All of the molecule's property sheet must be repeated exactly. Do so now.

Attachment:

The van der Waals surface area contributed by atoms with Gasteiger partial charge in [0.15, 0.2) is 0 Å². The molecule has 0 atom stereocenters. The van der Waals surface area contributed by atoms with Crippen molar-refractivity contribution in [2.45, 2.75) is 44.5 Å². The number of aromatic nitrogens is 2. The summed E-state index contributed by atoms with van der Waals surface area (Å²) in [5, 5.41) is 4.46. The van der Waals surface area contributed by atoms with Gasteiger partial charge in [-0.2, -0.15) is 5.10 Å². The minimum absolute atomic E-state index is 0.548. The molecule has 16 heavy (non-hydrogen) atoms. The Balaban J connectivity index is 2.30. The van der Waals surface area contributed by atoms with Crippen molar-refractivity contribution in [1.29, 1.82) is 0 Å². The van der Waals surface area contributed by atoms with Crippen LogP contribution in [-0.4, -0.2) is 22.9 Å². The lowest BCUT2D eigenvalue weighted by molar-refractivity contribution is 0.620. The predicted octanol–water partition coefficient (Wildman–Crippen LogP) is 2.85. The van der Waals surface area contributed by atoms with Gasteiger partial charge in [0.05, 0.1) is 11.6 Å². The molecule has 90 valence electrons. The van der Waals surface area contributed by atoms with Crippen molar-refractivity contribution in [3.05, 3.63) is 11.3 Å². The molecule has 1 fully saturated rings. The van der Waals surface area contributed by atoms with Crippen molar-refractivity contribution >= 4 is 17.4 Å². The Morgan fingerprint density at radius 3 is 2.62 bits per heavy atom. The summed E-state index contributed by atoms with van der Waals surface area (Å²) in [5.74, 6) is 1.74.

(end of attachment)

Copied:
The van der Waals surface area contributed by atoms with Gasteiger partial charge in [0.15, 0.2) is 0 Å². The molecule has 0 atom stereocenters. The van der Waals surface area contributed by atoms with Crippen molar-refractivity contribution in [2.45, 2.75) is 44.5 Å². The number of aromatic nitrogens is 2. The summed E-state index contributed by atoms with van der Waals surface area (Å²) in [5, 5.41) is 4.46. The van der Waals surface area contributed by atoms with Gasteiger partial charge in [-0.2, -0.15) is 5.10 Å². The minimum absolute atomic E-state index is 0.548. The molecule has 16 heavy (non-hydrogen) atoms. The Balaban J connectivity index is 2.30. The van der Waals surface area contributed by atoms with Crippen molar-refractivity contribution in [1.29, 1.82) is 0 Å². The van der Waals surface area contributed by atoms with Crippen LogP contribution in [-0.4, -0.2) is 22.9 Å². The lowest BCUT2D eigenvalue weighted by molar-refractivity contribution is 0.620. The predicted octanol–water partition coefficient (Wildman–Crippen LogP) is 2.85. The van der Waals surface area contributed by atoms with Gasteiger partial charge in [0.05, 0.1) is 11.6 Å². The molecule has 90 valence electrons. The van der Waals surface area contributed by atoms with Crippen molar-refractivity contribution in [3.05, 3.63) is 11.3 Å². The molecule has 1 fully saturated rings. The van der Waals surface area contributed by atoms with Crippen molar-refractivity contribution >= 4 is 17.4 Å². The Morgan fingerprint density at radius 3 is 2.62 bits per heavy atom. The summed E-state index contributed by atoms with van der Waals surface area (Å²) in [5.74, 6) is 1.74.